Mary J. Blige, D'Angelo Toyota Center September 2, 2012
There's a wildly popular scene in comedian/actor Jamie Foxx's hit late 90s television show, The Jamie Foxx Show, in which he dresses up -- or undresses, actually -- as funk singer D'Angelo in penance for some slight done to his girlfriend. In the scene, Foxx delivers a hilariously inappropriate performance à la D'Angelo's provocative "(Untitled) How Does it Feel", video, in which the singer simulated male nudity. Not only is it one of the best scenes in The Jamie Foxx Show, it's one of music's most famous (infamous?) videos, and the singer's sex-symbol stamp.
Almost as if he had a sixth sense, D'Angelo held off on that song during his hour-long opening set at Toyota Center Sunday night, though it was the one the ladies in the audience wanted the very most. Instead, the funk singer, born Michael Eugene Archer, teased things out.
He started wild, fast and funky with hits "Left and Right," then getting slower ("Lady"), and slower ("Another Life," a song from his new album), and slower ("Brown Sugar"), until nothing was left on stage but D'Angelo, a piano and him banging out the first lusty chords -- to the panty-wetting delight of the women in attendance -- of the song that made his name synonymous with baby-making music.
However, the road to recovery may have muzzled the muscled reflexes of the crooner, who chose to stay covered up to the dismay of audience members.
"We didn't pay to see you with your clothes on!", yelled a woman behind us.
Too bad. On the mend from a hazy few years filled with arrests and plump mugshots, D'Angelo is back with a third studio album and a knife-sharp vocal preciscion -- and he is determined to start a better chapter, even if that means remaining clothed.
In the wildly popular YouTube series Got 2 Be Real, creator "Patti LaHelle" splices together interviews given at one time or another by R&B divas (Aretha, Beyonce, Mariah, etc.), voices snarky repartee over their niceties and compiles them into a variety show that pits the divas against one another. A step up from slinging mud, these women "throw shade," an urban term to describe ladies-who-lunch, and exchange biting insults.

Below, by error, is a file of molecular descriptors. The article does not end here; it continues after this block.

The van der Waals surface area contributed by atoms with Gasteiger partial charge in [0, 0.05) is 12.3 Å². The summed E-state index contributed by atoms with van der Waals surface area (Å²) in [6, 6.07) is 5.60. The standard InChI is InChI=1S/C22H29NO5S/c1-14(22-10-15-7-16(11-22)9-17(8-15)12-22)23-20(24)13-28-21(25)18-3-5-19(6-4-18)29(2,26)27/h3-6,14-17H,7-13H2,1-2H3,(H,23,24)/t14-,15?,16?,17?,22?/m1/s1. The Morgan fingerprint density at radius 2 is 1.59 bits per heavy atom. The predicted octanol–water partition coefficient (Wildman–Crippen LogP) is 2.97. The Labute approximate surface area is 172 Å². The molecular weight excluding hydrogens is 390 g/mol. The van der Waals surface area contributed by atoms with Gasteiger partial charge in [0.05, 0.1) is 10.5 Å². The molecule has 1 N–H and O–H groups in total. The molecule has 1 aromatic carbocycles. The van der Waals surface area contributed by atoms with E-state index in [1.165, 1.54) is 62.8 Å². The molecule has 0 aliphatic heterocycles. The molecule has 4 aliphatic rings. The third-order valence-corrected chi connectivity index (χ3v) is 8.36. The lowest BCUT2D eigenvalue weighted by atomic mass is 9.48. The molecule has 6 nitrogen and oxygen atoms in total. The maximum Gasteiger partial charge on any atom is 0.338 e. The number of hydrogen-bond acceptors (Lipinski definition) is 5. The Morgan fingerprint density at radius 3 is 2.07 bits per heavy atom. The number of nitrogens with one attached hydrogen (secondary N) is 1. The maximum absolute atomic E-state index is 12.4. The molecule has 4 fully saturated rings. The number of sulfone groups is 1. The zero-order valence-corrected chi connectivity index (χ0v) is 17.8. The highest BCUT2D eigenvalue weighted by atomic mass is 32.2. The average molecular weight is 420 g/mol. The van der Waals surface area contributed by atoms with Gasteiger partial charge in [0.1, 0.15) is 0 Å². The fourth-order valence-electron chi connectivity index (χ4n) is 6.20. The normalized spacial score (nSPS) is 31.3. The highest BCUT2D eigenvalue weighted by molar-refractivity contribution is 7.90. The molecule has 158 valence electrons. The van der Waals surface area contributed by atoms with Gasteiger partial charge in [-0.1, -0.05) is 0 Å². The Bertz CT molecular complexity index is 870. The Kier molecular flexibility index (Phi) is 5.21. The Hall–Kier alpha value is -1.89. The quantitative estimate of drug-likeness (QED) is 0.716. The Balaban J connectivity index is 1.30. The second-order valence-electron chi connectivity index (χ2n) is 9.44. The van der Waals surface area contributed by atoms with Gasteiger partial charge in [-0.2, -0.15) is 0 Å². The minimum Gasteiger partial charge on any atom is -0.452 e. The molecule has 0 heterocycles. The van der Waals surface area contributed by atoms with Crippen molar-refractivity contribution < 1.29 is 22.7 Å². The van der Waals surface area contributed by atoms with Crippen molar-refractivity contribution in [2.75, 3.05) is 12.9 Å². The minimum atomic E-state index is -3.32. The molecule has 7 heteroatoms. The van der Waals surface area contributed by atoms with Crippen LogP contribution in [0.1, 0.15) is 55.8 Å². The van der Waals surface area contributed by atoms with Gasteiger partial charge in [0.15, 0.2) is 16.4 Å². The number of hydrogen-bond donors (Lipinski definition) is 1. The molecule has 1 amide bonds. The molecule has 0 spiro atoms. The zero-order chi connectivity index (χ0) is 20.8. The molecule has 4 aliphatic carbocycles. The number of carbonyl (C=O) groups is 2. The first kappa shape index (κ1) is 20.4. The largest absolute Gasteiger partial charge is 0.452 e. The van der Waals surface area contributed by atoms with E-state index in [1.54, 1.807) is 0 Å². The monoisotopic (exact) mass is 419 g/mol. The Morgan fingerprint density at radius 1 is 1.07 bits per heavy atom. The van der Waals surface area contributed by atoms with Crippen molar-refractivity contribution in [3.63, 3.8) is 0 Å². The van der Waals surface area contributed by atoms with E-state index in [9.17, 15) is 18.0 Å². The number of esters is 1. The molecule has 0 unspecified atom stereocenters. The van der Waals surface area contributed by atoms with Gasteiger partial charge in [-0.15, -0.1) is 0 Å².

For example, Fake Mariah may taunt Fake Fantasia's reported lowered educational IQ, while Fake Beyonce may snicker over Fake Rihanna's hit-or-miss vocal ability. Fake Toni Braxton is the one usually posited against Fake Mary J. Blige, and while Blige always comes after Braxton's career scandals -- her bankruptcy, for instance -- Braxton always bests her opponent with a self-assured joke about her preternaturally flat tone.
What may work for a quick laugh on YouTube would've fallen on deaf ears during Blige's performance at Toyota Center Sunday night, though. Blige's (the real one) set Sunday proved that, on-pitch or not, she is more than a voice. She is a force, a personified message of empowerment to women everywhere.
In an even greater show of female solidarity, Blige brought along two younger women: Starshell, the first signee to her aptly named new label Matriarch Records, and Melanie Fiona, a young singer carrying her own torch of feminine liberation.
"Fellas, no disrespect to you," Blige shouted, "but I am a woman, and I can only relate to the women."
That she did, cementing a bond to the heavily female crowd with back-to-back female anthems: "Out My Mind, "Love a Woman" (co-written by Houston-born Beyonce) and "You Are My Everything," Unexpectedly, she pulled out three of her greatest, most gut-punching hits -- "Family Affair" "Not Gon' Cry" and what may very well go down as her best song, "Real Love" -- rather early.
Soon it became clear: It's not pitch problems with Blige, it's emotion. When she sings, every part of her shakes, including her voice. It's as if she's reliving her ordeal all over again, with your ears playing witness to the aftermath. And no one could have noticed if she was off-key anyway. Her show was a seizure-inducing spectacle of blinding lights, something that one usually only sees when passing through a neighborhood during Christmas time.
And the outfits. Blige is a known fashionista, and girlfriend strutted through the first part of her set in a fire-red short set and thigh-high boots to put any of the women toddler-wobbling around Toyota Center in six-inch heels to shame. Having proved her point, she followed up her attention-grabbing garb with a demure black gown for the second half.
Proving any post-scandal her-career-is-dead detractors wrong, Blige proudly gave the crowd an intense performance of the once embarrassing song-turned-chicken-commercial-turned song again, "Don't Mind," along with another recent hit, "Mr. Wrong."
By the time Blige's biggest heartbreak song, "I'm Going Down," rolled around, she didn't even have to sing, proving just how much bigger she is than a note in a song -- the crowd did it for her.
Take that, Fake Toni Braxton.
The Crowd: Mostly women ages 21-40.
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Overhead In the Crowd: "She's so underrated," said a woman about Melanie Fiona.
Random Notebook Dump: Seriously, how many times do people have to get up to go to the bathroom/concessions/whatever? Sit down! Also, if a concert is advertised to start at 7 p.m., kindly don't arrive at 12:06 a.m.